Emily Strelow on the Figurative Language of Birds
The Author of The Wild Birds in Conversation with Galit Gottlieb on the New Books Network
An orphaned young woman disguises herself as a boy in order to escape the dangers of being alone in 1870’s San Francisco. A group of castoffs destroy the bird population of the Farallon Island by stealing and selling their eggs. A young woman raped in the 1980’s struggles to raise her daughter on her own while her unattached best friend becomes a field researcher for the government, counting and monitoring bird populations across the west. The daughter runs away to seek her own path and learns something about her mother, and a wanderer escapes his privileged life to seek his destiny. Everything in this novel is connected to wild birds, the geography of the west, and friendship. And the characters are all tied together by a rare collection of bird eggs.
Emily Strelow was born and raised in Oregon’s Willamette Valley, has lived all over the West, and is back living in Portland. For the last decade she’s combined teaching writing with doing seasonal avian field biology with her husband. While doing field jobs, she’s camped and written in remote areas of the desert, mountains and by the ocean. She is a mother to two boys, a naturalist, a writer, and cultivator of sourdough cultures with which she loves baking. The Wild Birds (Rare Bird Books, 2018), her first novel, was a finalist for the Foreword Indies Award for Best Fiction and for the Lambda Literary Award for Bisexual Fiction. It is now available in all formats, and a second book is in the works.
Galit Gottlieb: How did you come to write this beautiful novel?
Emily Strelow: I was an avian field biologist, basically a field technician, I’d work for a project collecting bird data for ten years. My partner and I would go from state to state and be part of the project. We worked for the US Government, Fish and Wildlife, for non-governmental observations, and we also worked as contractors for private companies: whenever they do surveying for a solar field or wind farms they need biologists to go in there and collect the data on what’s nesting.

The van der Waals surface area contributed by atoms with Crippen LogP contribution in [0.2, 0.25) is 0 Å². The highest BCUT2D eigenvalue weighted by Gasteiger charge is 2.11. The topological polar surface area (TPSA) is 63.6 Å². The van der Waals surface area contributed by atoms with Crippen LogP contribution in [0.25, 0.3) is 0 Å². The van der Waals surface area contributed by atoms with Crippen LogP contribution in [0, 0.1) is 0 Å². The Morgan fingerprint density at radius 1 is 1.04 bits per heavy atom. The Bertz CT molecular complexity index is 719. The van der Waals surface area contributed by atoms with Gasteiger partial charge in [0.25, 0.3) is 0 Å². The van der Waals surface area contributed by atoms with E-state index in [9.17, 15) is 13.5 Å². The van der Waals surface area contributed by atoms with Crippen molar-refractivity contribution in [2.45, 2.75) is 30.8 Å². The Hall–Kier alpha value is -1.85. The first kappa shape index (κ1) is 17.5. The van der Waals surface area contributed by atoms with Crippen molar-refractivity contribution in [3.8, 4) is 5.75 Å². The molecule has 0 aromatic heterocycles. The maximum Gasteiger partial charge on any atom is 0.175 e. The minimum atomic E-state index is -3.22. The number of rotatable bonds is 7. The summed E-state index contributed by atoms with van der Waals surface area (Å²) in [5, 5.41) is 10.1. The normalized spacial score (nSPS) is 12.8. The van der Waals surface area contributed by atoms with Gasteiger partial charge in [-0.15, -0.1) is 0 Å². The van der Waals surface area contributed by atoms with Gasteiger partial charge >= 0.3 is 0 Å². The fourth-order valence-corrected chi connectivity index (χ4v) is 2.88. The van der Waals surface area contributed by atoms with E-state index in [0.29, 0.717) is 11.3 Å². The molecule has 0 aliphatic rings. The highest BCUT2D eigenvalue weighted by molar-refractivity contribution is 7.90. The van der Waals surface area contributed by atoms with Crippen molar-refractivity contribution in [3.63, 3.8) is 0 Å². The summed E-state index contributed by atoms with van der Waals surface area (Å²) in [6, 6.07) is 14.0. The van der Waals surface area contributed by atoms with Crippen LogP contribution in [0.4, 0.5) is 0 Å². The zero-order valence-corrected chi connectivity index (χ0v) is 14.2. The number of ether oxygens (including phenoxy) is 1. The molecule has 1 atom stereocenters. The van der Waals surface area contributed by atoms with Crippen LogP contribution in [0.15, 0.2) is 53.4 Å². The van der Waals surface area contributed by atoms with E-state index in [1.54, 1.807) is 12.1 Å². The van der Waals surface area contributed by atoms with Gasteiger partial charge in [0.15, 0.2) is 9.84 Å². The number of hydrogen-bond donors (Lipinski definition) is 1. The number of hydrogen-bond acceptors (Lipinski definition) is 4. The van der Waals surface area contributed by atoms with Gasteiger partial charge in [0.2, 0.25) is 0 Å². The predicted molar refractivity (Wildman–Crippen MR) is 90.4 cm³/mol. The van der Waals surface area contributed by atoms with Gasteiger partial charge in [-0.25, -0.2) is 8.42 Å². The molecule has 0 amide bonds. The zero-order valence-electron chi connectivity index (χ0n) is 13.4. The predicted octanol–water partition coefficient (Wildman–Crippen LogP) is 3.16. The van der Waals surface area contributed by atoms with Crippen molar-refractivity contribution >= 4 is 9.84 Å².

GG: Every chapter has a different aspect of birds in it.
ES: Well, I’m a birder, I love birds, I spend a lot of my free time with my partner and my children, birding. And so it is just a part of my breathing: it’s what I do and who I am, and so I incorporated them as though they were characters. I find the figurative language of birds is potent. The blind herrier returns many times over, in various iterations, and that was a sense of structuring the book too.
GG: There is a strong sense of place in this book.
ES: Yes. It’s about a band of outsiders, they’re all outsiders in the book. They are searching for a place that feels right. And some of them are very rooted, and others unroot themselves and go looking, like the wanderer. But the sense of place came from my own experience in these ecosystems—I have a great love for the west, not for cowboys and all that, but for the different types of topography that we have is so vast. You can travel from one climate to another and be in a whole new world, and I had lived in that my whole life and wanted that to be alive as another character in the book, the place.
G.P. Gottlieb is the author of the Whipped and Sipped Mystery Series and a prolific baker of healthful breads and pastries. Please contact her through her website if you wish to recommend an author (of a beautifully-written new novel) to interview, to listen to her previous podcast interviews, to read her mystery book reviews, or to check out some of her awesome recipes.